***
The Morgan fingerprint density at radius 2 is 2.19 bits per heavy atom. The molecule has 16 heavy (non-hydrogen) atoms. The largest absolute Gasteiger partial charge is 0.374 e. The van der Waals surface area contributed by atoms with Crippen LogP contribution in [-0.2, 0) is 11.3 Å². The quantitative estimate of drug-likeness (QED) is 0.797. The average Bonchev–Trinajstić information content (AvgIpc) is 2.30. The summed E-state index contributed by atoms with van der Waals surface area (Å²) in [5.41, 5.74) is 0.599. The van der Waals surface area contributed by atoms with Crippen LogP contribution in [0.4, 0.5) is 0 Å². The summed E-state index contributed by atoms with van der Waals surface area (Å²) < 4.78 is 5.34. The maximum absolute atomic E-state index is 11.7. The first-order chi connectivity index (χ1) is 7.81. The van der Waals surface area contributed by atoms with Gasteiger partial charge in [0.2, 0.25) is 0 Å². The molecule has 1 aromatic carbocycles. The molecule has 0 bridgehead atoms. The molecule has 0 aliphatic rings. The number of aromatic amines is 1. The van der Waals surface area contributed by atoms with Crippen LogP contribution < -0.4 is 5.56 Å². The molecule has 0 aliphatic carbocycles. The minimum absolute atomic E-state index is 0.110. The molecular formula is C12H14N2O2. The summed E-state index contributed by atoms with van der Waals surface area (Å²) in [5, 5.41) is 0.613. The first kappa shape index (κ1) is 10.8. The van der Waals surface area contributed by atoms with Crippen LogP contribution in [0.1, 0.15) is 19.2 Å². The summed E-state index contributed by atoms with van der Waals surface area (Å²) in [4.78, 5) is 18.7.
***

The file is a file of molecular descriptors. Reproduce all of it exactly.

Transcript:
The Morgan fingerprint density at radius 2 is 2.19 bits per heavy atom. The molecule has 16 heavy (non-hydrogen) atoms. The largest absolute Gasteiger partial charge is 0.374 e. The van der Waals surface area contributed by atoms with Crippen LogP contribution in [-0.2, 0) is 11.3 Å². The quantitative estimate of drug-likeness (QED) is 0.797. The average Bonchev–Trinajstić information content (AvgIpc) is 2.30. The summed E-state index contributed by atoms with van der Waals surface area (Å²) in [5.41, 5.74) is 0.599. The van der Waals surface area contributed by atoms with Crippen LogP contribution in [0.4, 0.5) is 0 Å². The summed E-state index contributed by atoms with van der Waals surface area (Å²) < 4.78 is 5.34. The maximum absolute atomic E-state index is 11.7. The first-order chi connectivity index (χ1) is 7.81. The van der Waals surface area contributed by atoms with Gasteiger partial charge in [0.2, 0.25) is 0 Å². The molecule has 1 aromatic carbocycles. The molecule has 0 bridgehead atoms. The molecule has 0 aliphatic rings. The number of aromatic amines is 1. The van der Waals surface area contributed by atoms with Crippen LogP contribution < -0.4 is 5.56 Å². The molecule has 0 aliphatic carbocycles. The minimum absolute atomic E-state index is 0.110. The molecular formula is C12H14N2O2. The summed E-state index contributed by atoms with van der Waals surface area (Å²) in [5, 5.41) is 0.613. The first kappa shape index (κ1) is 10.8. The van der Waals surface area contributed by atoms with Crippen LogP contribution in [0.1, 0.15) is 19.2 Å². The summed E-state index contributed by atoms with van der Waals surface area (Å²) in [4.78, 5) is 18.7.